The University Today: Economics


This is the third of four posts on trends shaping the world of higher education today. The original audience for this material was the 2015 World Assembly of the International Fellowship of Evangelical Students, a gathering of collegiate ministry leaders from over 150 countries in Oaxtepec, Mexico. The two previous posts have dealt with internationalization, and technology.

This week, I turn to the economic issues shaping the landscape of higher education and consider the implications this has on research programs, the fate of academic programs, and access to higher education for prospective students from various socio-economic backgrounds. The questions I pose at the end concern the issues of justice and equity raised by these economic trends.


Universities in most countries are facing economic pressures. In many settings, state subsidies of higher education has been significantly cut. Part of this reflects the massive debt loads many countries are facing. This also is reflected in changes in global research funding trends. The U.S. accounted for 37 % of research funding in 2001, but only 30% in 2011. EU funding dropped from 26 to 22 % in the same period while East and Southeast Asia research funding increased from 25 to 34 %.[1]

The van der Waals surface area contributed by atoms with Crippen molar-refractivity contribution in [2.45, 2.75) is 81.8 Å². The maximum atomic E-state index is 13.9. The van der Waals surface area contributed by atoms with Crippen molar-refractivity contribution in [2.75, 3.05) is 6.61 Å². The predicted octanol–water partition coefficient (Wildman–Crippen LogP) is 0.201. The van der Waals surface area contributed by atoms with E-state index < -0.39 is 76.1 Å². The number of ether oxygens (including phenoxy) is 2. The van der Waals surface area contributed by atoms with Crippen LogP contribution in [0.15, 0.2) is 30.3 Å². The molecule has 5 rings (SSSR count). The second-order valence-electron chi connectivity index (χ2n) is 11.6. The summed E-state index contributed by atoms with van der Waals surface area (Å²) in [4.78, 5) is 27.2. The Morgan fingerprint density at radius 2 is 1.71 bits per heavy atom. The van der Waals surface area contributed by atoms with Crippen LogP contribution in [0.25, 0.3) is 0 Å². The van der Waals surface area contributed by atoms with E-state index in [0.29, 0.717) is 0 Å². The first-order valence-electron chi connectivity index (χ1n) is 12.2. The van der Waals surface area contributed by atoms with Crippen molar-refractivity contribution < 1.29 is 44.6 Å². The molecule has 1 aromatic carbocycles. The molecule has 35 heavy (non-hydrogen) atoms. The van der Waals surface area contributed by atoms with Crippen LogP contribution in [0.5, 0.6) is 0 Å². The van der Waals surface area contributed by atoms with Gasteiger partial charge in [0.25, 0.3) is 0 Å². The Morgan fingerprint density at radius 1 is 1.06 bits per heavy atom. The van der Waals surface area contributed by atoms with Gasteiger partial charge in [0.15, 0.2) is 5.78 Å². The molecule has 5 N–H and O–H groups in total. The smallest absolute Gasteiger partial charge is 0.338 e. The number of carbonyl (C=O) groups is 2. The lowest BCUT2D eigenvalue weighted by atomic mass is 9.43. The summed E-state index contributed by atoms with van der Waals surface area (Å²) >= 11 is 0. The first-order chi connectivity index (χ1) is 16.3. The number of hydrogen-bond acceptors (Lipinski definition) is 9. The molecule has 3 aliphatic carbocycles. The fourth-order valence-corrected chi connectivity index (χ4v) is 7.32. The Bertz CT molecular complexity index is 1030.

What these economic pressures have led to is the increasing corporatization of the university. Academic departments are being treated as “profit centers” and expansions or cuts in programs are determined almost solely on the basis of revenues generated. There has been a spate of articles in American media about the growth of the administrative class while growth in tenured faculty positions has been far slower, and universities increasingly rely upon lecturers or adjunct faculty to control costs.

One of the factors that drive international student enrollments is that many are subsidized by their governments or represent the economic elites of their countries and can afford to pay premium tuitions, enhancing the bottom lines of cash-strapped institutions.

The other economic issue is that students and their families are bearing increasing financial burdens for education, and this may lead to a new elitism in education. Student debt in the U.S. is currently estimated at $1.3 trillion dollars.[2] In countries where the cost of education is increasingly shifted to students, there is a danger of accentuating class divisions and opportunity inequities.


  1. How might we advocate for shalom and justice in the university as it struggles with issues of cost?
  2. What ought to be our response if we find ourselves in the elite, or ministering to the cultural elites on our campuses?

[1] (last accessed 6/22/2016).

[2] (last accessed 6/22/2016).

One thought on “The University Today: Economics

  1. Pingback: The University Today: Secularization | Bob on Books

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